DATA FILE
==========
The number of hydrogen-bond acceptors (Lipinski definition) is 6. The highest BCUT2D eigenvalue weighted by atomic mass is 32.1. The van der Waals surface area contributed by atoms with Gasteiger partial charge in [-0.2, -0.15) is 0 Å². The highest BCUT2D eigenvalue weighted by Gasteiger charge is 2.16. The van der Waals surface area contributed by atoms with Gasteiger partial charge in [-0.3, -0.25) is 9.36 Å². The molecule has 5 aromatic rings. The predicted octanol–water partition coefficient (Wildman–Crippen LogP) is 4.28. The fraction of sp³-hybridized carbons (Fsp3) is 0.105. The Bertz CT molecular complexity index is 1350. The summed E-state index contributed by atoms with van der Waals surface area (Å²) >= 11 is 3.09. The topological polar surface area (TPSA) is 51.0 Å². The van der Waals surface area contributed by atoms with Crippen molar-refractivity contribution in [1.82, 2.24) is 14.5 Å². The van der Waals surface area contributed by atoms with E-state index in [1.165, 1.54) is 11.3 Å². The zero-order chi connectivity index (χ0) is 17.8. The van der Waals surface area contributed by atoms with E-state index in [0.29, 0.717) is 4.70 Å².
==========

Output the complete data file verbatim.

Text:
The number of hydrogen-bond acceptors (Lipinski definition) is 6. The highest BCUT2D eigenvalue weighted by atomic mass is 32.1. The van der Waals surface area contributed by atoms with Gasteiger partial charge in [-0.2, -0.15) is 0 Å². The highest BCUT2D eigenvalue weighted by Gasteiger charge is 2.16. The van der Waals surface area contributed by atoms with Gasteiger partial charge in [-0.3, -0.25) is 9.36 Å². The molecule has 5 aromatic rings. The predicted octanol–water partition coefficient (Wildman–Crippen LogP) is 4.28. The fraction of sp³-hybridized carbons (Fsp3) is 0.105. The Bertz CT molecular complexity index is 1350. The summed E-state index contributed by atoms with van der Waals surface area (Å²) >= 11 is 3.09. The topological polar surface area (TPSA) is 51.0 Å². The van der Waals surface area contributed by atoms with Crippen molar-refractivity contribution in [1.82, 2.24) is 14.5 Å². The van der Waals surface area contributed by atoms with E-state index in [1.165, 1.54) is 11.3 Å². The zero-order chi connectivity index (χ0) is 17.8. The van der Waals surface area contributed by atoms with E-state index in [0.29, 0.717) is 4.70 Å².